Making good on a longstanding threat, President Trump moved this weekend to cut direct aid to El Salvador, Guatemala and Honduras, whose citizens are fleeing north and overwhelming U.S. resources -- including as part of organized caravans that the White House has warned may eventually lead to the closure of the entire southern border with Mexico.
The dramatic step comes just days after Mexican Interior Secretary Olga Sanchez Cordero warned ominously that "the mother of all caravans" could be coming soon from the three nations.
"We have information that a new caravan is forming in Honduras, that they're calling 'the mother of all caravans,' and they are thinking it could have more than 20,000 people," Sanchez Cordero said Wednesday. A much smaller group of approximately 40 migrants left over the weekend, and a separate caravan of nearly 2,500 is currently making its way through Mexico.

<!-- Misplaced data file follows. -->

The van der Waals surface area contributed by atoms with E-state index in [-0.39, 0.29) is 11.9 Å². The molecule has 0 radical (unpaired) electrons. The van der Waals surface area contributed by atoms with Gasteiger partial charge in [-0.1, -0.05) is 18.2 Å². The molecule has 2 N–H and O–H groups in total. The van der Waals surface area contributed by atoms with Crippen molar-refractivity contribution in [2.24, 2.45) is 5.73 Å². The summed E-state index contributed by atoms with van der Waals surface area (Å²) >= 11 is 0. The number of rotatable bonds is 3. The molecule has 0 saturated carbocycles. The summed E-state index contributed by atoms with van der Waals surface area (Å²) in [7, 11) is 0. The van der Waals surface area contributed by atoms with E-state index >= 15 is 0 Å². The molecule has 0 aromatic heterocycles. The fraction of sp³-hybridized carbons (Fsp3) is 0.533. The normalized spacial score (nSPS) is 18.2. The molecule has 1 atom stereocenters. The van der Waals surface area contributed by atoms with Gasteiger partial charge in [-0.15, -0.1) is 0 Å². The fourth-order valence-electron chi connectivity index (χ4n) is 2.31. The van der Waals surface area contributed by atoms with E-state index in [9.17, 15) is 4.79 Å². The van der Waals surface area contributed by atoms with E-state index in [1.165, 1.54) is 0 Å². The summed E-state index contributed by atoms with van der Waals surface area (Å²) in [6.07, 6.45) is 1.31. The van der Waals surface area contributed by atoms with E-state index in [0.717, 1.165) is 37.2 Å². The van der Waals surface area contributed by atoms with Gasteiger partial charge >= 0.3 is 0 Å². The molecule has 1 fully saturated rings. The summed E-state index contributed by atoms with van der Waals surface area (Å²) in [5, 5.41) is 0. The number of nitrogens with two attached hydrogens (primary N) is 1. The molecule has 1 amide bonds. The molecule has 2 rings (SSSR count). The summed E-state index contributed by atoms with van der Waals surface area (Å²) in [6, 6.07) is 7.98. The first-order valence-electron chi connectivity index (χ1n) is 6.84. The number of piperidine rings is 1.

And former Homeland Security Secretary Jeh Johnson acknowledged Saturday that America has a “crisis” at the southern border, and that the number of apprehensions exceed anything he encountered during his time serving under former President Barack Obama.
Last December, the U.S. pledged more than $10B in aid to Central America and Mexico to help keep migrants put. Later that month, Trump tweeted: "..Honduras, Guatemala and El Salvador are doing nothing for the United States but taking our money. Word is that a new Caravan is forming in Honduras and they are doing nothing about it. We will be cutting off all aid to these 3 countries -- taking advantage of U.S. for years!"
On Saturday, the State Department put those words into action, and notified Congress that it would look to suspend 2017 and 2018 payments to the trio of nations, which have been home to some of the migrant caravans that have marched through Mexico to the U.S. border.
In tweets posted Saturday, Trump blamed Democrats and Mexico for problems at the border and beyond, saying progressives are concerned only with changing domestic demographics to ensure more liberal voters.
"It would be so easy to fix our weak and very stupid Democrat inspired immigration laws," Trump tweeted Saturday. "In less than one hour, and then a vote, the problem would be solved. But the Dems don't care about the crime, they don't want any victory for Trump and the Republicans, even if good for USA!'